Legal Intervention in Poverty Alleviation: Enriching the Poor Through Law
Vikrant Narayan Vasudeva
Volume 3 Issue 4 (2010)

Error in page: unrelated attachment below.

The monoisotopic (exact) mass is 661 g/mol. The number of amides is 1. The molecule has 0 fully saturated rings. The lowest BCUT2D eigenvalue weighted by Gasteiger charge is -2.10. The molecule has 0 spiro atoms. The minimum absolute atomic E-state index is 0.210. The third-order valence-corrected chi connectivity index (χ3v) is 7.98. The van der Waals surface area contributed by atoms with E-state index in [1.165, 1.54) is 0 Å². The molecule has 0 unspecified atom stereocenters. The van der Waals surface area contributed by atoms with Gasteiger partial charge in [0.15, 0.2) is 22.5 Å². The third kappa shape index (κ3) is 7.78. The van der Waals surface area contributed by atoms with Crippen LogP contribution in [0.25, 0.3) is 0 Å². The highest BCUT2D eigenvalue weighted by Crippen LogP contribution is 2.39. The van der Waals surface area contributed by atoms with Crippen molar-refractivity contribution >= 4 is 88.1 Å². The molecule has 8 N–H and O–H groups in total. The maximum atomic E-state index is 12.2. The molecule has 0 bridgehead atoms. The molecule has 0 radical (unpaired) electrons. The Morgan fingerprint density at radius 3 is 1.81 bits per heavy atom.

Poverty can be regarded as the single most universal phenomenon forming an unvarying and uniform thread that transcends all boundaries and nations. A whole gamut of complexities is encompassed by the single word ‘poverty’. India’s plunge into mass poverty manifested during the colonial era and markedly accelerated throughout that phase. A poverty alleviation agenda involves several distinct essentials: first, it is crucial to define poverty for a particular region, which can be done only if the specific causative factors are underlined. Based on this understanding, a mode of measurement needs to be devised to identify the poor. Only when these aspects have crystallized, is it possible to design and implement intervention programmes. It is now realized that a collaborative measure of emphasis on accelerated growth and a direct interventionist-safety net procedure is the proper approach to optimize the control strategies. Lastly, it needs to be ensured that the institutions executing these measures complement the policy stance. India as a welfare state is committed to the development of its people. The constitutional responsibility is reflected via legislations and development policies. During the last five decades, India’s tryst with poverty has met with chequered responses. It would, however, be incorrect to say that all poverty reduction programmes have failed.